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Secondment abroad may be the occasion for renting out an employee's Irish home. What are the tax consequences?
A person seconded abroad and already owning a home in Ireland faces the decision as to whether to sell that home; rent it out, or leave it empty while he is abroad.

If only for security reasons, leaving a property empty is not an attractive proposition. The choice may therefore be one between selling, or renting.

The seconded employee may be surprised at the tax complications which this choice can create.

Stamp duty
It is quite likely that the seconded employee will have received the benefit of some stamp duty reliefs on acquiring his house. On transactions prior to 15 June 2000 he may have availed of an exemption on the purchase of a new property not exceeding 125 square metres; or the reduction in stamp duty on new properties exceeding that size.

If the house was acquired from 23 April 1998 onwards, those exemptions are lost if in the succeeding five
years the house is rented out (without having been previously sold).

On transactions from 15 June 2000 exemptions were reduced and instead reduced rates of stamp duty can apply to first time buyers or to others buying as a principal residence. These exemptions and reduced rates can also be lost if within five years the house is rented.

The bad news is that the rate of stamp duty which will effectively apply on the house being rented out in that five year period will be 9%.

If for example on 30 June 2000 the employee purchased an apartment in Dublin as his principal private residence, and paid IEP150,000 for that apartment, he is likely to have been exempt from stamp duty on the purchase. If he now finds that he is seconded to New York and contemplates sub letting the apartment, he will face a stamp duty bill of IEP13,500! This penalty would apply even if the sub-letting was for quite a short period eg six months.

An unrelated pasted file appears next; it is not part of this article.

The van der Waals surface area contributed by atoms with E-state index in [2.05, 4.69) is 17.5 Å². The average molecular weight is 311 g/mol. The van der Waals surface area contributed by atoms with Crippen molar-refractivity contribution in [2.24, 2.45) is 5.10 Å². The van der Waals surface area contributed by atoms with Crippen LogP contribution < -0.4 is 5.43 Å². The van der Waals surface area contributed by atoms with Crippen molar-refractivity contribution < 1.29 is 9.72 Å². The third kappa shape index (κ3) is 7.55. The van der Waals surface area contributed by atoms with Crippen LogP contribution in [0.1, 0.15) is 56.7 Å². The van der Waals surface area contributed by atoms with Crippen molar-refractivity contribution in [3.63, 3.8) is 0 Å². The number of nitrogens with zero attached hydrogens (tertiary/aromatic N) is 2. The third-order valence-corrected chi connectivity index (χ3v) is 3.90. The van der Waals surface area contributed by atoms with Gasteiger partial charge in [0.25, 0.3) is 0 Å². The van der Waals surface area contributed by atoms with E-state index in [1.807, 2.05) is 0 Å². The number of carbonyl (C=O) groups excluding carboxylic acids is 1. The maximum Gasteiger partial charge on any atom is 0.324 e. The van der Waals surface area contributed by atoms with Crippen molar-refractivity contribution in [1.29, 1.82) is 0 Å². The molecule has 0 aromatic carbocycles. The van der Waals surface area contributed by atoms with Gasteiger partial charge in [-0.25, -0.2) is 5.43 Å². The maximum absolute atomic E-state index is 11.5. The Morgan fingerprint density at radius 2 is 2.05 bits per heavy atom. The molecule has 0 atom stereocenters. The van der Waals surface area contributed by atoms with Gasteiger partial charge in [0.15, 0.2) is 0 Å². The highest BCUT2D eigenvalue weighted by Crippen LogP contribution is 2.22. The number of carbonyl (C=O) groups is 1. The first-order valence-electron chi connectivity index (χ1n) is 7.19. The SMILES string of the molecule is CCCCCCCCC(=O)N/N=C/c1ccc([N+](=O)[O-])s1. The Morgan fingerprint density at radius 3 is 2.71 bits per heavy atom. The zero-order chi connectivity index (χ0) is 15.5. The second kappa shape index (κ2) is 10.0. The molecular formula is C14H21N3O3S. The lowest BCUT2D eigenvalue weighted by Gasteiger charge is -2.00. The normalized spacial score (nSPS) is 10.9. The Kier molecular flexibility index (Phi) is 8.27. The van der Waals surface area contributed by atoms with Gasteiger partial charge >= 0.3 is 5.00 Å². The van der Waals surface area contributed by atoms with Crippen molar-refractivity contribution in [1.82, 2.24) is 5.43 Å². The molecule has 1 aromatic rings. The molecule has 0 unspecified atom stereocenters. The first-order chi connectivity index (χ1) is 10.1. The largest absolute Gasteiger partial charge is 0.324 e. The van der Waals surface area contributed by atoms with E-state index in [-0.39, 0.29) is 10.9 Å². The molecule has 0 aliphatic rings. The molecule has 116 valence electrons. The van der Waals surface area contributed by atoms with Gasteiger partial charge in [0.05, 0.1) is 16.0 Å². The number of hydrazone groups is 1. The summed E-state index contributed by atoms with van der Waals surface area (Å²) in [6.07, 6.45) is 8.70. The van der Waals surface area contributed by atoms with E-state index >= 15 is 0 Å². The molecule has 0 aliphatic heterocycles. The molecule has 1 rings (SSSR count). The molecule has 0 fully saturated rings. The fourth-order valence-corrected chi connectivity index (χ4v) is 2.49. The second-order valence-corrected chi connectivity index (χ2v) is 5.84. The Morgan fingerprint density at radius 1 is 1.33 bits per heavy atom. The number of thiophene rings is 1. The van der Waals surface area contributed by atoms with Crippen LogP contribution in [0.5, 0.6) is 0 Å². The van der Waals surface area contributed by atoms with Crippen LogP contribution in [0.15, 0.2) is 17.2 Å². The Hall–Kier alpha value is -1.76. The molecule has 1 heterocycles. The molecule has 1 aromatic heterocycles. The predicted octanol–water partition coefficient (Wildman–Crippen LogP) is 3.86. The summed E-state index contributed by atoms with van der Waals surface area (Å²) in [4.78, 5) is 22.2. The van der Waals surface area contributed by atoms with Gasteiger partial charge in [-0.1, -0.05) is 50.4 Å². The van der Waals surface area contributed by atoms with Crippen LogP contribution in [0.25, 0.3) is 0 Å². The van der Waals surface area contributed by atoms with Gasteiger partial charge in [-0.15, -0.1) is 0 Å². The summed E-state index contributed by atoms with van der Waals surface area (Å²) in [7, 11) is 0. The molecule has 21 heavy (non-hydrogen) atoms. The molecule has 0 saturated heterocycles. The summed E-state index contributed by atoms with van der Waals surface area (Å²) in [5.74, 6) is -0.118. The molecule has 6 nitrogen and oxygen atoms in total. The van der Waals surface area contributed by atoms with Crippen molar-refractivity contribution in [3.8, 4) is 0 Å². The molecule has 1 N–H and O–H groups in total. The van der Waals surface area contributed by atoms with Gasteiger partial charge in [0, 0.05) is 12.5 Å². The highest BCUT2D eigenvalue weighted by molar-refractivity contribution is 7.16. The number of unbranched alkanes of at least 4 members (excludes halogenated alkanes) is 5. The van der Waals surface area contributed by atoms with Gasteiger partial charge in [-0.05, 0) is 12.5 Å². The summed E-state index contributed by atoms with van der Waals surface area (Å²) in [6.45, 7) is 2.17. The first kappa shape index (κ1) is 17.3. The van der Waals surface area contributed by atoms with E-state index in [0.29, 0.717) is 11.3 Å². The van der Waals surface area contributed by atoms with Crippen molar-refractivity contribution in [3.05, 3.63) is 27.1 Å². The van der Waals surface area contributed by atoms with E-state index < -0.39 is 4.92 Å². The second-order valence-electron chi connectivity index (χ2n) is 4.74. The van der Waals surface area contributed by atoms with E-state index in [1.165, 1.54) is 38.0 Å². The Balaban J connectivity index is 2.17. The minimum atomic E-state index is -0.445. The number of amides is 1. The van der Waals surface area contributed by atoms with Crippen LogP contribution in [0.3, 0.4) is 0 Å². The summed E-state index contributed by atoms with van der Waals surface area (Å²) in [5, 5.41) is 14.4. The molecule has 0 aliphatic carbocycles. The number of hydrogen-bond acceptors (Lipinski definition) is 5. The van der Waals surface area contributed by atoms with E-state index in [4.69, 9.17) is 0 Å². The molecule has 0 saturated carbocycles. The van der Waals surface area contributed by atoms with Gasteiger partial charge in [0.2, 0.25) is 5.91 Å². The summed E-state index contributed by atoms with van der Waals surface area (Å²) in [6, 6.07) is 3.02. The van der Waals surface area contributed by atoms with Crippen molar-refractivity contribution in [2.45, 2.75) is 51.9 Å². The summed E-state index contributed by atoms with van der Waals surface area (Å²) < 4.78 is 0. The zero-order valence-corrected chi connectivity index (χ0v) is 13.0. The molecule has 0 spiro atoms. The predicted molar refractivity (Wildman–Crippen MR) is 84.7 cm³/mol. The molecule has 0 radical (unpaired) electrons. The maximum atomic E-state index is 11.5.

If the seconded employee has been lucky enough to be able to afford a more substantial property purchase, with the apartment costing IEP300,000, he would initially have paid stamp duty at the rate of 6% (costing him IEP18,000 at the time). Any sub-letting of the apartment now while he is abroad would cost an additional 3% of stamp duty ie IEP9,000 more.

The size of these penalties are such that in many cases they will deter the seconded employee from sub-letting the property while he is away. It may make more sense for him to leave the property vacant than to sub-let it. This is a very curious result from legislation designed to ease a housing crisis.

Anti speculative property tax
All the news is not bad! At least the employee will not be subjected to anti speculative property tax by reason of either leaving the property vacant, or sub-letting it. That tax would only apply to a property acquired from 15 June 2000 onwards in any event, and there is an exemption from it where an individual is prevented from occupying his principal private residence by reason of the location of his employment.